Cortez walked into the same kind of situation decades later when he marched on the Aztec Empire. His ultimate success was due in no small measure to the fact that many thousands of Native Americans marched with him and helped to overthrow Montezuma. For them, the Aztecs were not fellow Native Americans. They were invaders who had only recently conquered and enslaved them and subjected many of their people to ritual sacrifice.
It has become the rage amongst the poorly educated self-proclaimed “elite,” who apparently either slept through history class or never read anything not approved by Marxist “intellectuals” to ascribe all of the world’s ills to the actions of white Europeans or their descendants. In this fantasy view of mankind’s progress, the entire world was apparently filled with peaceful, non-Caucasian tribes and kingdoms until one day rapacious Europeans arrived and spread nothing but death and destruction in their wake.
The world is a lot more complex. When European ambassadors were admitted to the presence of the Turkish sultan at the height of the Ottoman Empire they were informed they could enter with the words “Let the dogs be fed.” That same Ottoman Empire filled its armies throughout much of its existence with hundreds of thousands of Christian boys stolen in massive slaving operations into the Balkans and the Ukraine. It also filled its harems with Slavic women acquired in the same way.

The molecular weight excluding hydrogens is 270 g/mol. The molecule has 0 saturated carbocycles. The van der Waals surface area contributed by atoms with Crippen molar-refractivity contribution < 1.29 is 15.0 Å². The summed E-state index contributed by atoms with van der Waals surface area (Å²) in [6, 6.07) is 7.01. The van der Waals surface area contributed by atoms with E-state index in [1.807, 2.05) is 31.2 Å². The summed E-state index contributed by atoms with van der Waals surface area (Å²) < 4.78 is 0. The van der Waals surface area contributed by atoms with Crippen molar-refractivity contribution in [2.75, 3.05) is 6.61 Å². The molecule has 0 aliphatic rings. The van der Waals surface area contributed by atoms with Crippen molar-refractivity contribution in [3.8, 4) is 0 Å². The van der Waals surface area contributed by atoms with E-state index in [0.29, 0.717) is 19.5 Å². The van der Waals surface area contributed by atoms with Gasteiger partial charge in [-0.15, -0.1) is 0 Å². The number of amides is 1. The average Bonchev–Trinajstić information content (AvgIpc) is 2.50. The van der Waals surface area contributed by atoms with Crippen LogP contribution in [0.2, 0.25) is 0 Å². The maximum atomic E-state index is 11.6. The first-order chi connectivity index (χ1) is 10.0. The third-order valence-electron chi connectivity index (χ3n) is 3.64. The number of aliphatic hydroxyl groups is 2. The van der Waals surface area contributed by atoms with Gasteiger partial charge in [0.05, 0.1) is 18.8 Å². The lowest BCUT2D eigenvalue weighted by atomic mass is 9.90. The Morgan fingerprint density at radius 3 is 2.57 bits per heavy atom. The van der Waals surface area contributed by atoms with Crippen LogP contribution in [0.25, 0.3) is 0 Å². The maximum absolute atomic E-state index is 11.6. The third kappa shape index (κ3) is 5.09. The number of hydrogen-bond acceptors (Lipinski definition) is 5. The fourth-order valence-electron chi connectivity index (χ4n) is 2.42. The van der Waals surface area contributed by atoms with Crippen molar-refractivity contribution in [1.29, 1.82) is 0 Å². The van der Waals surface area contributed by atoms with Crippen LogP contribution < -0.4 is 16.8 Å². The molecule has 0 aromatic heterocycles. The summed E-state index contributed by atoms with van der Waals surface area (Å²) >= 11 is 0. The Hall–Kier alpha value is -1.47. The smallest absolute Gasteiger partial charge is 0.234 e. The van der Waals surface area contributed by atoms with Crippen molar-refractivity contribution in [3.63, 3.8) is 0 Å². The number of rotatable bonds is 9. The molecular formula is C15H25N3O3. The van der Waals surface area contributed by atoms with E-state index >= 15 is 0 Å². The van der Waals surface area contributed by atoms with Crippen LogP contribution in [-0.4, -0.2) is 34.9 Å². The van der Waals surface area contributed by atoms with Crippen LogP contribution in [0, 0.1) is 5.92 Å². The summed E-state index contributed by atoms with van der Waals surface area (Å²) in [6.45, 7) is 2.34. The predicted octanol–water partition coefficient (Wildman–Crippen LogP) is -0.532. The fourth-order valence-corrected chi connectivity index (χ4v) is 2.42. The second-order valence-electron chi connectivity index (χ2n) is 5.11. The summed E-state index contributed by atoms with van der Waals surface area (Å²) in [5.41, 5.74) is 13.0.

When Portuguese and English slavers arrived in West Africa to buy slaves for transport to the New World they purchased their human cargo from black Africans who had captured the slaves in wars against other African kingdoms. The crews of those slave ships, should they become shipwrecked on the coast of Africa were likely to be enslaved themselves as infidels.
When the Dutch settlers of what is now South Africa moved inland from the Cape in the 1600’s they soon encountered a wave of black African conquest coming south. These were the Zulu, crushing and enslaving all the other African tribes in their way and building one of the largest, most powerful empires in the history of the world. Along the way, the original inhabitants of the area, the people known as the Bushmen, were shoved aside by all parties concerned and hung on in only the most inhospitable portions of the region.
This is the history of the world. It is one filled with conquest, enslavement, and fear.No one group – racial, ethnic, or religious – has a monopoly on any of these things. None of them has been immune either.
The way ahead, the road to a better, kinder, more just future does not lie in rewriting this history to serve somebody’s current political agenda. It lies in accepting and understanding this history and vowing that we will all do better moving forward. It lies in seeing clearly the world Columbus found and recognizing the fundamental truth – it was filled with people.